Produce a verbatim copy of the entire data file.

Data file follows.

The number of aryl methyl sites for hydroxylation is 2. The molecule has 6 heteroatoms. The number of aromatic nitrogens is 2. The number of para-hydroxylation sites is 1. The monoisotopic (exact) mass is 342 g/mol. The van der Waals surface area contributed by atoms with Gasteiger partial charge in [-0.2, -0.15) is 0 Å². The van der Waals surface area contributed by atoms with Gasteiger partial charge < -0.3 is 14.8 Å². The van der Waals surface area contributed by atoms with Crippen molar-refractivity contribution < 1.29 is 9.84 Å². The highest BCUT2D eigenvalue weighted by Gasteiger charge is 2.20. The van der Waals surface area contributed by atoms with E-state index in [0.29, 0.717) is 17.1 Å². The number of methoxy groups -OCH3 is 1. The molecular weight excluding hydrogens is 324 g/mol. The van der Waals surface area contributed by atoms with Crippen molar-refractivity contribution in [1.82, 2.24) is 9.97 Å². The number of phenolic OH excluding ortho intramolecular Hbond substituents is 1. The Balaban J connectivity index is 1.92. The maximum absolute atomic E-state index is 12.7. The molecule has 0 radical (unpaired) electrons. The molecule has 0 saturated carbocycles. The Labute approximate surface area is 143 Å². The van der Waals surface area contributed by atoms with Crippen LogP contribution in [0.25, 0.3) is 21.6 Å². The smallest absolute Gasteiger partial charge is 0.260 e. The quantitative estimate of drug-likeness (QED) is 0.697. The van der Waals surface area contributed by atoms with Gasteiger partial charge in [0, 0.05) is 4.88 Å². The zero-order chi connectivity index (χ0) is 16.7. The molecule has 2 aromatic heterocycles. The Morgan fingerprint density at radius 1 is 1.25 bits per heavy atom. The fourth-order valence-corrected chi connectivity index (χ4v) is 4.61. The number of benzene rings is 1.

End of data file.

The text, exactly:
The number of aryl methyl sites for hydroxylation is 2. The molecule has 6 heteroatoms. The number of aromatic nitrogens is 2. The number of para-hydroxylation sites is 1. The monoisotopic (exact) mass is 342 g/mol. The van der Waals surface area contributed by atoms with Gasteiger partial charge in [-0.2, -0.15) is 0 Å². The van der Waals surface area contributed by atoms with Gasteiger partial charge < -0.3 is 14.8 Å². The van der Waals surface area contributed by atoms with Crippen molar-refractivity contribution < 1.29 is 9.84 Å². The highest BCUT2D eigenvalue weighted by Gasteiger charge is 2.20. The van der Waals surface area contributed by atoms with E-state index in [0.29, 0.717) is 17.1 Å². The number of methoxy groups -OCH3 is 1. The molecular weight excluding hydrogens is 324 g/mol. The van der Waals surface area contributed by atoms with Crippen molar-refractivity contribution in [1.82, 2.24) is 9.97 Å². The number of phenolic OH excluding ortho intramolecular Hbond substituents is 1. The Balaban J connectivity index is 1.92. The maximum absolute atomic E-state index is 12.7. The molecule has 0 radical (unpaired) electrons. The molecule has 0 saturated carbocycles. The Labute approximate surface area is 143 Å². The van der Waals surface area contributed by atoms with Crippen LogP contribution in [0.25, 0.3) is 21.6 Å². The smallest absolute Gasteiger partial charge is 0.260 e. The quantitative estimate of drug-likeness (QED) is 0.697. The van der Waals surface area contributed by atoms with Gasteiger partial charge in [0, 0.05) is 4.88 Å². The zero-order chi connectivity index (χ0) is 16.7. The molecule has 2 aromatic heterocycles. The Morgan fingerprint density at radius 1 is 1.25 bits per heavy atom. The fourth-order valence-corrected chi connectivity index (χ4v) is 4.61. The number of benzene rings is 1.